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The Catholicity of Russian Orthodoxy

Seeking refuge from the oppressive regime of the Bolsheviks, more than 100,000 Russians settled in France in the 1920’s. While divided into a multitude of intellectual circles, religious jurisdictions and political parties, this dynamic community generated a prodigious sum of work in the arts (Sergei Diaghilev, Natalia Goncharova, Sergei Prokofiev), literature and poetry (Dmitri Merezhkovsky, Vladimir Nabokov, Maria Tsvetaeva), philosophy and theology (Nikolai Berdyaev, Sergei Bulgakov, Vasili Zenkovsky) and politics (Pavel Miliukov). Their activities impacted the West irrevocably.

And though they had fled their motherland, these émigrés all felt a special responsibility for it, which continues for many of their descendants.

My maternal and paternal grandparents arrived in France in the 1920’s. During Russia’s civil war (which started after the Bolsheviks seized power in November 1918), my paternal grandfather, Mikhail Arjakovsky, served with the anti-Bolshevik White Army as an officer to General Peter Wrangel, whom he accompanied when the general evacuated his troops from Russia in 1921. In 1927, having become a house painter, he settled in France with his wife, Xenia Gogoliuk, and built a small house not far from Paris. They had two sons, including my father, born in 1938.

My maternal grandfather, Dmitri Klepinine, fled Odessa with his family for the Yugoslav capital of Belgrade in 1921. Four years later, he headed to Paris to pursue theological studies. In 1937, after his marriage to Tamara Baimakova, with whom he had two children, including my mother, he was ordained a Russian Orthodox priest.

Not unlike many Russian émigrés, my grandparents gathered around the Russian Orthodox Bishop of Paris, Metropolitan Evlogius, the Western European representative of Patriarch Tikhon of Moscow. In 1925, Metropolitan Evlogius founded a theological institute dedicated to St. Sergei Radonezh that quickly became the center of renewal for the Russian Orthodox Church. My grandparents took part in this renewal that flourished for decades, despite revolution, exile and world war.

This renewal of the Russian Orthodox Church featured many characteristics:

  • concern for church-state codependence in the Orthodox world
  • advocacy of freedom of conscience
  • condemnation of militant atheism in the Soviet Union
  • intolerance for extremism in the church
  • participation in the ecumenical movement
  • criticism of anti-Semitism
  • support of Jews during World War II
  • reassessment of the myth of Holy Russia and her salvific destiny.

This later point, which questioned Russia’s traditional sense of self at a time when traditional Russia itself was under assault by the Bolsheviks, deserves further elaboration since it has had some important consequences, namely the emancipation and transformation of the Russian Orthodox Church from a faith community bound to a culture and a national ideal to a universal, or catholic, community of faith.

On 22 April 1935, Nikolai Zernov, a friend of my maternal grandfather’s, published an article entitled “Moscow, the Third Rome” in La Voie, the primary interwar journal of the Russian émigré intelligentsia. In it he developed the following thesis: Holy Russia and her salvific destiny were inventions of the Slavophiles, 19th-century Romantics who, in opposition to the post-Enlightenment values of the West, believed that in tsarist Russia alone was preserved a unique relationship forged between God and nation. The contrasting reactions to Zernov’s thesis in émigré circles illustrated the polarization of the community.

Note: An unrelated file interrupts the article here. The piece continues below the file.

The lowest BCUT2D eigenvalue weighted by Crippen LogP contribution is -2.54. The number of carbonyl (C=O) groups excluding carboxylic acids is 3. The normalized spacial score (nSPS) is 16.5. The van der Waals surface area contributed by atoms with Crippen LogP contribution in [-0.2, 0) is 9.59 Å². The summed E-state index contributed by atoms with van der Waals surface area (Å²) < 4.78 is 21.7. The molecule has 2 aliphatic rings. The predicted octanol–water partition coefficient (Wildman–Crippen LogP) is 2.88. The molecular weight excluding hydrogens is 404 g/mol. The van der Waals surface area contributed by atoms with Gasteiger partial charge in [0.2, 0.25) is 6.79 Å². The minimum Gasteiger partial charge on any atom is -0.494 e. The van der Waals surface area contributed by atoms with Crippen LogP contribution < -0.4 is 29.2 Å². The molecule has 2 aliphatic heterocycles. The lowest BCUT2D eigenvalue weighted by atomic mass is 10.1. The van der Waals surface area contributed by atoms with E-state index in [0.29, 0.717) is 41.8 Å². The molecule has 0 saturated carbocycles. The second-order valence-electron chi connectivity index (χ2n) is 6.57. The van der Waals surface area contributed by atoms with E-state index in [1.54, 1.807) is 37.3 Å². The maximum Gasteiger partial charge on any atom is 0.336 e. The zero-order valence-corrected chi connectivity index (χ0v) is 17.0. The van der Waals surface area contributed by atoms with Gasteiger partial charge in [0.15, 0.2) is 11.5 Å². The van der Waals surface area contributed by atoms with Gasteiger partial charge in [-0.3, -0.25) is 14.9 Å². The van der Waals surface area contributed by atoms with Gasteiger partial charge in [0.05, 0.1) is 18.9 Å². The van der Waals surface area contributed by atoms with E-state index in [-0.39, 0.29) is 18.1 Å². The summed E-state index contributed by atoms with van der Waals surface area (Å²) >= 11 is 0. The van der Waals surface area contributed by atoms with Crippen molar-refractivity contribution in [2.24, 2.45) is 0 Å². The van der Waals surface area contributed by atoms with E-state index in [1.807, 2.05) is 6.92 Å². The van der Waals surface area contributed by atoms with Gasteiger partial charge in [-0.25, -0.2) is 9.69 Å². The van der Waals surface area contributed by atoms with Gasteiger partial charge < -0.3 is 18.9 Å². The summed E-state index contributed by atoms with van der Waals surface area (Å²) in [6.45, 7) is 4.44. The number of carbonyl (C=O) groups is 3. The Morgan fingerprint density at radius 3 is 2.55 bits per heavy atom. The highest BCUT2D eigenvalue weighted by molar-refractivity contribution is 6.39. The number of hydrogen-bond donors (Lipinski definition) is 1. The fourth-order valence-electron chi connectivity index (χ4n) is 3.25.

This myth was first developed in the Russian popular imagination in the 15th century as the people of Rus’, led by the Grand Duchy of Moscow, cast off the burden of the Mongols, an Asiatic tribe who had first overrun their realm in the 13th century. In a letter to the Grand Prince of Moscow, Vasili III (1479-1533), an influential monk from the northern town of Pskov summed up the beliefs of the people, urging the prince to remain true to the true church of Christ: “Two Romes have fallen,” Philotheos wrote in 1511. “A third, Moscow, yet stands. A fourth there shall not be.”

Although the Russian Orthodox Church never officially endorsed this theory, it did not have to, for it had penetrated Russian thought, becoming part of the Russian identity.

For Zernov, influenced by the work of Georges Fedotov of the St. Sergei Institute, this myth had enabled the leaders of the Russian nation – church and state – to assert Russia as the preeminent Christian community in the Orthodox world. (Though some identify the founding of the Russian Orthodox Church with the baptism of the Rus’ in 989, the church did not achieve autocephaly, that is, the freedom to govern itself, until the establishment of the Moscow Patriarchate in 1589.)

In his article Zernov remarked with regret that the Russian Orthodox Church emerged while religious wars divided Europe, thus generating ritualism, ignorance and messianism as a means of self-defense. According to Zernov, this messianism eventually proved destructive to Holy Russia: The rhetoric of the Slavophiles inspired the rhetoric of the Third Congress of the Communist International, which urged a global proletarian uprising based on the Russian model. Even though their objectives differed, he reasoned, the leaders of the Communist International drew their messianic energy from the ideology that inspired the myth of Holy Russia. Nikolai Berdyaev, a colleague of Zernov’s, even found similarities between Lenin and Konstantin Pobedonostsev, the reactionary procurator of the Holy Synod under Russia’s last tsar.